(7) The term `parent-qualified student' shall mean a student having a parent who has a domicile in the state of Washington but who does not have legal custody of the student because of divorce or legal separation.
(8) The terms `he' or `his' shall apply to the female as well as the male sex unless the context clearly requires otherwise. [Added by Laws 1st Ex Sess 1971 ch 273 § 2, effective May 21, 1971; Amended by Laws 1st Ex Sess 1972 ch 149 § 1, effective February 25, 1972.]"
 RCW 28B.15.005, 28B.15.010, 28B.15.012, 28B.15.013, 28B.15.014, 28B.15.100 and 28B.15.200.
 See Washington State Constitution, Article IX, §§ 1-5.
 We note that after oral argument in this case, the Supreme Court ruled on a collateral issue in Vlandis v. Kline, 412 U.S. 441, 93 S. Ct. 2230, 37 L. Ed. 2d 63 (June 11, 1973). There, the Court held that a permanent irrebuttable presumption of non-residence for tuition purposes violates the Due Process Clause of the Fourteenth Amendment. In reference to the Starns case, supra, on which we rely, the Supreme Court stated 93 S.Ct. at 2236:
"Nor should our decision [in Vlandis v. Kline] be construed to deny a State the right to impose on a student, as one element in demonstrating bona fide residence, a reasonable durational residency requirement, which can be met while in student status. We fully recognize that a State has a legitimate interest in protecting and preserving the quality of its colleges and universities and the right of its own bona fide residents to attend such institutions on a preferential tuition basis."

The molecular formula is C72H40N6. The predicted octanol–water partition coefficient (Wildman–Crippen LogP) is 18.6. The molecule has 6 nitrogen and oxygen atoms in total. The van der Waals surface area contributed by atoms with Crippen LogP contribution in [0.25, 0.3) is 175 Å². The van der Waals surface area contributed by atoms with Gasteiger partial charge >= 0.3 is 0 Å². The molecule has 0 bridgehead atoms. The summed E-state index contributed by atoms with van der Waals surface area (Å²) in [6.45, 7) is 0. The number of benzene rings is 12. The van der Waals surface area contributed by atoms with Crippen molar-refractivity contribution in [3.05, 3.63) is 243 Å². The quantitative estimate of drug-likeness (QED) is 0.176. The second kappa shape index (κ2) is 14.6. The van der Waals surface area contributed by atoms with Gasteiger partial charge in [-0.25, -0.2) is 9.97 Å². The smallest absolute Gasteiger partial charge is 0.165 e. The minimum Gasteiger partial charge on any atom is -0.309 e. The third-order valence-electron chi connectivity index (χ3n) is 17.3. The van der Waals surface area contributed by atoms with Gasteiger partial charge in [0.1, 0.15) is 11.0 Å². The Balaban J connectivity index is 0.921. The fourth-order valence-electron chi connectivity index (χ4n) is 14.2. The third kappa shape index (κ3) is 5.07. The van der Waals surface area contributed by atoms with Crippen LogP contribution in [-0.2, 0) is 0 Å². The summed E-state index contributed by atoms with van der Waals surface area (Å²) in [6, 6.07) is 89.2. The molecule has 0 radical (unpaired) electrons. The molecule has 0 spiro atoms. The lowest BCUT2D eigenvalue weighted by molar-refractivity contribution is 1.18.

Thus, the Supreme Court clearly distinguished between statutory schemes that impose irrebuttable presumptions of non-residence and those states that use residency requirements as one element in determining bona fide residence. Washington's statutory framework falls within the latter category and is therefore consistent with the ruling in Vlandis v. Kline, supra.
 As distinguished from "a reasonable durational residence requirement" to evidence a bona fide residency. Such a requirement, similar to pre-election date residence voters registration and pre-examination date residence bar applicants registration requirements, appears to have been approved under Vlandis v. Kline, 412 U.S. 441, 93 S. Ct. 2230, 37 L. Ed. 2d 63, June 11, 1973. The Washington Statute is not intended nor geared to be a residence evidencing or purity measure, nor can a period of one year be logically determined to be a reasonable period of time for such a purpose.
 In any language the classification b) results in a durational residence requirement.
 See Mr. Justice White's concurring Opinion in Vlandis at Page 2238.